Mitophagy is a critical process that maintains a healthy and functional mitochondrial network that responds to physiological adaptations and stress conditions during development, as well as throughout life.14 Based on accumulating evidence, it has been established that imbalanced mitophagy plays a dual role in the neoplastic progression and drug resistance of different tumor types.15,16 Both the inhibition and induction of mitophagy have been reported to enhance the drug sensitivity of different tumor cells.17 ZnO NPs significantly induce autophagy in human ovarian cancer cells by inducing reactive oxygen species (ROS) production.18 ZnO NPs with an average size of 50 nm may exert toxic effects on A549 cells by impairing autophagic flux, leading to cell death.19

However, the anticancer effect and mechanism of ZnO NPs on the CAL 27 human tongue cancer cell line have not been thoroughly investigated to date. The purpose of this study was to determine whether ZnO NPs exert an anticancer effect on CAL 27 human tongue cancer cells. Furthermore, the role of PINK1/Parkin-mediated mitophagy in ZnO NP-induced CAL 27 cytotoxicity was also investigated.

Materials and methods

Chemicals and reagents

ZnO NPs (average particle size: 50 nm), the autophagic vacuole indicator monodansylcadaverine (MDC), the intracellular ROS probe 2′,7′-dichlorofluorescin diacetate (DCFH-DA), and the JC-1 mitochondrial membrane potential (MMP) Kit were obtained from Sigma-Aldrich Chemical Co (Sigma-Aldrich Co., St Louis, MO, USA). The CAL 27 human tongue cancer cell line was purchased from Cell Bank of the Chinese Academy of Sciences (Shanghai, China). Cell culture media components, including high glucose DMEM, α-MEM, fetal bovine serum (FBS), and antibiotics, were obtained from Gibco Chemicals (Grand Island, NY, USA). Cell counting kit-8 (CCK-8) was obtained from Dojindo Laboratories (Tokyo, Japan). The bicinchoninic acid (BCA) Protein Assay Kit for measuring protein concentrations was purchased from Pierce Biotechnology (Rockford, IL, USA). Polyvinylidene fluoride (PVDF) membranes were purchased from Millipore (Millipore, Billerica, MA, USA). Primary antibodies against LC3, P62, and glyceraldehyde 3-phosphate dehydrogenase (GAPDH) were obtained from Cell Signaling Technology (Beverly, MA, USA), and PINK1 and Parkin antibodies were obtained from Abcam (Cambridge, MA, USA). The Lipofectamine 2000 transfection reagent was obtained from Invitrogen (Carlsbad, CA, USA). Green fluorescent protein (GFP)-LC3 was a kind gift from Professor Tanfeng, Wenzhou Medical University, Wenzhou, China.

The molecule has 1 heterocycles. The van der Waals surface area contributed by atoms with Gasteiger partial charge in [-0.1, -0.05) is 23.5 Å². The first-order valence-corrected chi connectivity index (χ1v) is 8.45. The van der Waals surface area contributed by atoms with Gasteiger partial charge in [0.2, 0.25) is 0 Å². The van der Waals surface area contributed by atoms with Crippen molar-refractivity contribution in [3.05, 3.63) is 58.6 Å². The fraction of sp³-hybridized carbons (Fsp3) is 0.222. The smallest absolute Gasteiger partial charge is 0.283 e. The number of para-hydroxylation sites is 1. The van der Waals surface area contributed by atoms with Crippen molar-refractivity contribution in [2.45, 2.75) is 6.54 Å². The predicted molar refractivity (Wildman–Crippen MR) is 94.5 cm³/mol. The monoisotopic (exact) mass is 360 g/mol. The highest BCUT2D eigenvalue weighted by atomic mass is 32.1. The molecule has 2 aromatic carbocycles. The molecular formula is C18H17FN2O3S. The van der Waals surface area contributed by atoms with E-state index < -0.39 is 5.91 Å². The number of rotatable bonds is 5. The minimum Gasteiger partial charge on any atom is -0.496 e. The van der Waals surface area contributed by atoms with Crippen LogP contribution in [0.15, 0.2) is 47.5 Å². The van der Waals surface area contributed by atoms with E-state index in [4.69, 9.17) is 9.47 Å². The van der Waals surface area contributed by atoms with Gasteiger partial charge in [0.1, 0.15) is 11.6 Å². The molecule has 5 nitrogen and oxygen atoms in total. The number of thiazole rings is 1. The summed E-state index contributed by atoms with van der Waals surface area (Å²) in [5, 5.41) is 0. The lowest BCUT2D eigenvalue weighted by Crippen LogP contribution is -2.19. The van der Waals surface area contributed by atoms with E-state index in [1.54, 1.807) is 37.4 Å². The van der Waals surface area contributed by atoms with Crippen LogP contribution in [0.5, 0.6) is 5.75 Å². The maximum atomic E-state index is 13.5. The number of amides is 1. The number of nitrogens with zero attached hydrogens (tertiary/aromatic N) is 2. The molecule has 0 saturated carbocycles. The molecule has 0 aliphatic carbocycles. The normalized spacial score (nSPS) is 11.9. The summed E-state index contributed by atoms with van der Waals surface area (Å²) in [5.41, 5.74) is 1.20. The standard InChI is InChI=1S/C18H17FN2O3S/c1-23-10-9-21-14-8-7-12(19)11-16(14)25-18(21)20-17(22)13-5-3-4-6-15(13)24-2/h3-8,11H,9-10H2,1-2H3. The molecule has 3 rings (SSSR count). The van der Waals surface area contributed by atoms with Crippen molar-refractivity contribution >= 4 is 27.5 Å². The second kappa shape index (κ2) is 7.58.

NP characterization and suspension

The physical characteristics, original particle size, and surface morphologies of NPs were detected by transmission electron microscopy (TEM). Briefly, NPs were dispersed in ethanol and ultrasonicated for 10 min, and the suspension was then dropped onto a copper net. After the sample was dried, a conductive gold film was used to plate the surface of the sample using anion sputtering instrument. The samples were analyzed by TEM with an accelerating voltage of 200 kV. The dynamic light scattering method was used to determine the average hydrous particle size and zeta potential of the NPs. Briefly, NPs were suspended, ultrasonicated in deionized water, and analyzed using a Zetasizer Nano-ZS instrument (Malvern Instruments Ltd., Malvern, UK). Moreover, the X-ray diffraction (XRD) patterns of NPs were analyzed using an RAX-10X-ray diffractometer (Rigaku, Tokyo, Japan).

NP suspensions

ZnO NPs were dispersed and ultrasonicated in deionized water to obtain a uniformly dispersed NP suspension with a concentration of 10 mg/mL.

Cell culture and transfection